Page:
After extensive multi-party negotiations, a new interim constitution was agreed to, and came into effect on 27 April 1994. That interim constitution effects radical changes to the political and legislative structure and system of South Africa. Some of its most significant features are summarised below -
Every South African citizen over the age of 18 years is qualified to vote.
7.2. Fundamental rights
The constitution sets out a number of fundamental rights which override any other legal provision. This is the equivalent of a Bill of Rights. A Constitutional Court is created which will have the power to decide disputes regarding the constitution, and in particular will apply those fundamental rights which are enforceable.
Legislative authority vests in a new parliament which consists of two houses. The National Assembly consists of 400 members elected under a proportional representation system. The Senate is composed of 10 members from each of the nine provinces, elected by members of the provincial legislatures.
7.4. Constitutional Assembly
It is intended that a new, final constitution will be negotiated and agreed by June 1996, by a Constitutional Assembly made up of the members of the National Assembly and the Senate, sitting in joint session. In drafting the new constitution, that Constitutional Assembly is obliged to comply with basic constitutional principles set out in the interim constitution.
7.5. Executive power
Executive power vests in a President, who is elected by the National Assembly. There are two executive deputy presidents, and a Cabinet is responsible for individual portfolios.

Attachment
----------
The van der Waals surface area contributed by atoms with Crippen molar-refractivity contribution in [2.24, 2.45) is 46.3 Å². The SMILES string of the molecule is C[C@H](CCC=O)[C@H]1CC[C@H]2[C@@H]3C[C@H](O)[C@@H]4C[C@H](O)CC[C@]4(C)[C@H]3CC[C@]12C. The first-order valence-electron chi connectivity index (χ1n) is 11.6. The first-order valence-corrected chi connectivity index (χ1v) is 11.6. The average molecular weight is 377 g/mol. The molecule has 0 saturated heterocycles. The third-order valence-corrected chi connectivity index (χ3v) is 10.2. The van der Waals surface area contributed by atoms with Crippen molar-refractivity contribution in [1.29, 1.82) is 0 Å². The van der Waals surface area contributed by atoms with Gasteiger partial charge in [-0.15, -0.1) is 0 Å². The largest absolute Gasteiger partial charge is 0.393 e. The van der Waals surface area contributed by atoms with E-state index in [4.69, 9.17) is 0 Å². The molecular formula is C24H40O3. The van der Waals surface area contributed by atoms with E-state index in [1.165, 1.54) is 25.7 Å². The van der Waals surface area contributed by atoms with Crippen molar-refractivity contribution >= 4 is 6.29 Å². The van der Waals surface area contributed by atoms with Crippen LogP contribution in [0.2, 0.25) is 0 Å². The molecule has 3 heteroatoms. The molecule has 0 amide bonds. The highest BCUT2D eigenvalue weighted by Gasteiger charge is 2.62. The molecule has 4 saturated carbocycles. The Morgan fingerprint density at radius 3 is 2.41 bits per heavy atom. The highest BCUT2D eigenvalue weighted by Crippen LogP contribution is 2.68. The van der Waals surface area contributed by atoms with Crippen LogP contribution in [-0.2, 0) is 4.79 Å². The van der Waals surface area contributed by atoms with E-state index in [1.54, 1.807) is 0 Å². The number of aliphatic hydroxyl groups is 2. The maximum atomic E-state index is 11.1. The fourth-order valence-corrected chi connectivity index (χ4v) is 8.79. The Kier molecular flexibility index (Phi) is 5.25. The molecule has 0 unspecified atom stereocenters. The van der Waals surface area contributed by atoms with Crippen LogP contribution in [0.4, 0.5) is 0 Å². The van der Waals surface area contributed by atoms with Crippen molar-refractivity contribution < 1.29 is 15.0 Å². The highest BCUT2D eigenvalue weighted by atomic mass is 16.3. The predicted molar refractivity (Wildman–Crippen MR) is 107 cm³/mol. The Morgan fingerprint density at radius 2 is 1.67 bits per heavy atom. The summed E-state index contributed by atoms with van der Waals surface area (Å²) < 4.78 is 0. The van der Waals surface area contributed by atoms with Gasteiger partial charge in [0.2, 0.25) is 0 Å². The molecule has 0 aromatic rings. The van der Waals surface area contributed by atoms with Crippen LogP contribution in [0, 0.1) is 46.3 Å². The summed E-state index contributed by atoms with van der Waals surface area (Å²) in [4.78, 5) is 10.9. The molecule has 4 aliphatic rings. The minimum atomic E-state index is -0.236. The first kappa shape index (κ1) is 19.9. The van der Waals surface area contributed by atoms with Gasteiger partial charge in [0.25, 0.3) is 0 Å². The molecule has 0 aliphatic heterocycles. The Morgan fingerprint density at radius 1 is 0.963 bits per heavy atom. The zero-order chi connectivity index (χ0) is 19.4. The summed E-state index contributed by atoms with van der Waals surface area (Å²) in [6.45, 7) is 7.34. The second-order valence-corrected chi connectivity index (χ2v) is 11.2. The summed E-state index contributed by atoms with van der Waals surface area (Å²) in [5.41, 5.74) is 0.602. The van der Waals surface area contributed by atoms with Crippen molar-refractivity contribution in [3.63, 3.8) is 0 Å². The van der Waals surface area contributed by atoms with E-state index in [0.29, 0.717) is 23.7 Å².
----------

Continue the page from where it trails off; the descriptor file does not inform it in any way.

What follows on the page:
7.6. Provincial government
Each of the 9 provinces has a provincial legislature, elected by residents of the province on a proportional representation basis. Executive power in each province vests in the Premier, who works with an Executive Council appointed by him. The interim constitution contains a schedule of matters over which the provincial legislatures have power, so that there are significant elements of a federal system in the new constitutional structure of South Africa.
7.7. Local governments
Local governments are established for residents of particular areas. These have been elected democratically in seven of the provinces. Elections in the other two will be held later in 1996.
7.8. South African Reserve Bank
The South African Reserve Bank is designated as the central bank of South Africa. It is regulated by its own statute and is independent of the government.
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Werksmans Chambers, 22 Girton Road, Parktown, Johannesburg 2193
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The Act has brought about fundamental changes in the manner in which shareholder resolutions are passed.
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